Sunday, January 6, 2013

How Electrons are Different from Baseballs

The other day I did a calculation using the Principle of Least Action to calculate the trajectory of a baseball. I didn't do it exactly the way Feynman does it. He takes the initial coordinates (in time and space) and the final coordiantes, and figures out the path which minimizes the action using the Calculus of Variations.

I did it a little differently. I started with the initial position and velocity, and calculated the rate of change of action along that path. Then I looked for parallel paths which had the same rate of change, so the action was growing at the same speed. It turned out that for a slightly higher path, the ball had to travel faster. (The potential energy was higher, so the kinetic energy also had to be higher to maintain a constant difference). I therefore had to bend both paths so that the direction of propagation was always perpendicular to the surfaces of constant action.

This gave me the correct radius of curvature for the initial trajectory. But there is a little problem with the second baseball. The hypothetical baseball on the higher path ends up with the wrong radius of curvature. In my example, it was going one percent faster than the lower baseball:

You can easily see from the geometry that the radius of curvature is 10 meters. If I apply v-squared-over-r to the lower baseball, I get an acceleration of 10 m/sec, which is right for gravity. But if I apply the same formula to the upper baseball, I get an acceleration of 10.1. It's not quite right. So I have to wonder what's going to happen when I apply this analysis to electrons.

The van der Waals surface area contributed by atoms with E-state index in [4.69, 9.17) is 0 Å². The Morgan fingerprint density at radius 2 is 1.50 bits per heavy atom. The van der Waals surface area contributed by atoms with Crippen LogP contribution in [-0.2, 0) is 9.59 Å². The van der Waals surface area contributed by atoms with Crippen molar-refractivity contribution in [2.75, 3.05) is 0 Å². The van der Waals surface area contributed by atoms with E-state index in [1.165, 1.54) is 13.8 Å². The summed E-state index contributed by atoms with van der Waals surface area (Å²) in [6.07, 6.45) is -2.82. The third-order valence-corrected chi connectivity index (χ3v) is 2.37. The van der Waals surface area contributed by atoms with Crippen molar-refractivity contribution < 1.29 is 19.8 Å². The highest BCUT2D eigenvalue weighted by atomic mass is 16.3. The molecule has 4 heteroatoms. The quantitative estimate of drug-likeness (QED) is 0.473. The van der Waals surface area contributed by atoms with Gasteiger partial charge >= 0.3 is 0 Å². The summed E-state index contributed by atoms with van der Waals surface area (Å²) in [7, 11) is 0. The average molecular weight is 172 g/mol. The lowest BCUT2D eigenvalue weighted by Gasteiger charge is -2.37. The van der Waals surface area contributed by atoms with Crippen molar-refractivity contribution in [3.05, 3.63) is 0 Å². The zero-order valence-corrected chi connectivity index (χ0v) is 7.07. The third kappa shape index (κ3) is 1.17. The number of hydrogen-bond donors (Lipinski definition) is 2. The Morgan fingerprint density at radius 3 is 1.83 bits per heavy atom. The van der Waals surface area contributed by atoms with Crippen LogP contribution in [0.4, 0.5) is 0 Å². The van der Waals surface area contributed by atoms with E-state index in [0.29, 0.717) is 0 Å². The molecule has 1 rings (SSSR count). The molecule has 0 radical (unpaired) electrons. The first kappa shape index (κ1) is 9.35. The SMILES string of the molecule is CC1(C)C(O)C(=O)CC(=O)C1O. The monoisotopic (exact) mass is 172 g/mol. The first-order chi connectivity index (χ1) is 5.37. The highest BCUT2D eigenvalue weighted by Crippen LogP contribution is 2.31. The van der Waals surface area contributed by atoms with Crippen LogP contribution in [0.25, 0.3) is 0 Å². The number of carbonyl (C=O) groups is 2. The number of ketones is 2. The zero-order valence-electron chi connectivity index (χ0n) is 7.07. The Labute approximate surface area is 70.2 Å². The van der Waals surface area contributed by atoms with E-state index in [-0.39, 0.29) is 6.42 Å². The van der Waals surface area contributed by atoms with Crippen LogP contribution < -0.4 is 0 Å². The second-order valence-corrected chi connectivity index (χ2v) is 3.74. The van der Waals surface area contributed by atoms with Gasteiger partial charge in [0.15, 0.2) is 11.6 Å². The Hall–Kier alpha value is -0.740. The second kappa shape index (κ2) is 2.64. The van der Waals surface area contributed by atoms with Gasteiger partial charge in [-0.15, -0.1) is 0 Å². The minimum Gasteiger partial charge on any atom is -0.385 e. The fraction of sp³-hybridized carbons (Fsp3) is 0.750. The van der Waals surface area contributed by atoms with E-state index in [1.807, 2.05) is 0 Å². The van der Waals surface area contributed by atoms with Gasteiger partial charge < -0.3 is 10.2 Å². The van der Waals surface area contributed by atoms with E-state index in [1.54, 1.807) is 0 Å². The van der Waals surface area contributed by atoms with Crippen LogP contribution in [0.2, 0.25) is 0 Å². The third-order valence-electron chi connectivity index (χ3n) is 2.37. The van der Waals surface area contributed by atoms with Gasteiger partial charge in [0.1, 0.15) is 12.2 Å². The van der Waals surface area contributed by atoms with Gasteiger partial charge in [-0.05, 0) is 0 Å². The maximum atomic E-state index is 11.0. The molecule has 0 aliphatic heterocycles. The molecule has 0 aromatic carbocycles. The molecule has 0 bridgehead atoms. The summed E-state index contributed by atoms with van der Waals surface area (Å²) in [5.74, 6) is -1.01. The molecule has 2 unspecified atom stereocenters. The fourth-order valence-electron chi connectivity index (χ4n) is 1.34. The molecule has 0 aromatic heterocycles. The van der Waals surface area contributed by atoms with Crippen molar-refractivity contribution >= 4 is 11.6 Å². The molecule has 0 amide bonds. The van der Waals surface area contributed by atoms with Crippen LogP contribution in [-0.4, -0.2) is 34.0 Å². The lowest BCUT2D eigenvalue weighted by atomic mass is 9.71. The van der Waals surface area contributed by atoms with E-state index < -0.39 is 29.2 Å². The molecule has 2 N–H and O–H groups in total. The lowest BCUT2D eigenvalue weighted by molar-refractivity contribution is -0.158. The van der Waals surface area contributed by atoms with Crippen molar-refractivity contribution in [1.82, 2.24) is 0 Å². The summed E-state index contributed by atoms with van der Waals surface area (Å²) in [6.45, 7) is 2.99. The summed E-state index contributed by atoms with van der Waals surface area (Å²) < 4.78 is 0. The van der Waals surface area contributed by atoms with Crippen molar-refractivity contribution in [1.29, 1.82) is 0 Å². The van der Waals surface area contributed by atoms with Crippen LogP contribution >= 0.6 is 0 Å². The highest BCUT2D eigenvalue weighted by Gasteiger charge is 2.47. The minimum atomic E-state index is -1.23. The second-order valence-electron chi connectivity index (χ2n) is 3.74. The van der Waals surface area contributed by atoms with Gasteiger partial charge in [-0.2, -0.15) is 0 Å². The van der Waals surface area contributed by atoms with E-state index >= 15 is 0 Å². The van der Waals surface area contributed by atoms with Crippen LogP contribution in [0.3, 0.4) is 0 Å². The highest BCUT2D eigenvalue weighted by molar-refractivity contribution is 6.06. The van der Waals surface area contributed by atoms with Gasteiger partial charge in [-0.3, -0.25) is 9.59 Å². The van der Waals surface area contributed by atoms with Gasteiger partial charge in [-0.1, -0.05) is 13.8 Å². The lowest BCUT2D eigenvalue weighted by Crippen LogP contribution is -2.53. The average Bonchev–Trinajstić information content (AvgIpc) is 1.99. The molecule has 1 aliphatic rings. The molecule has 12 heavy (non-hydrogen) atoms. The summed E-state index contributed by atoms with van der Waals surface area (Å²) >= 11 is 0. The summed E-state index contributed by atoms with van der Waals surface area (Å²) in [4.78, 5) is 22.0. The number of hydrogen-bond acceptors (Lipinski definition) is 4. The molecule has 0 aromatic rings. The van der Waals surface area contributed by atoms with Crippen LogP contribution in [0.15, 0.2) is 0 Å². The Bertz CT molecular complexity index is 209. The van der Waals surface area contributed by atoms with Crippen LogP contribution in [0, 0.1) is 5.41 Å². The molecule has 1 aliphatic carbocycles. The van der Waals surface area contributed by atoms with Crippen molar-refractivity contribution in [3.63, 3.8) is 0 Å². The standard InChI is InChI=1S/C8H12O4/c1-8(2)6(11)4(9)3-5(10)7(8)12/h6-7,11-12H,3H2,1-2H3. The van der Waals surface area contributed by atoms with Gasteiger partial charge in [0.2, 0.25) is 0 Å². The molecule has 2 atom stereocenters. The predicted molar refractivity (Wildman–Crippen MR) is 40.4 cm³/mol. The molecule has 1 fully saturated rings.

We know the electrons are governed by a wave function. Now, the only wave a wave can curve is if it looks something like the drawing here, with the parallel wavefronts lock-step with each other. That's how the wavefronts look if you have, for example, light curving through a medium of varying refractive index. If electrons are waves then they have to do something almost the same. 

If we're dealing with electrons, this picture might represent a beam passing through a parallel-plate capacitor, with the positive charge below so the electrons are pulled down. So the potential energy is greater for the upper path, which makes the kinetic energy lower, which makes the momentum lower. So far so good...the wavefronts are farther apart, and we know that wave number is momentum in quantum mechanics, so that means the upper electrons are travelling slower.

But if the waves are in lock-step, the upper waves must be traveling faster! That doesn't make sense. Let's think about it again. Suppose it's light travelling through a variable medium. If its denser on the bottom, it travels faster on top. So it curves downwards. Just like the baseballs. That's what the picture shows. The beam curves downwards because it's travelling faster on top.

But if an electron beam is passing through a capacitor, the electrons with higher potential energy are the ones travelling slower. So the beam should curve towards the negative plate, because that's where the electrons have the higher potential. But that's just wrong...we know they beam has to curve towards the positive plate.

I have the answer to this little paradox, and I'll explain it when we return.

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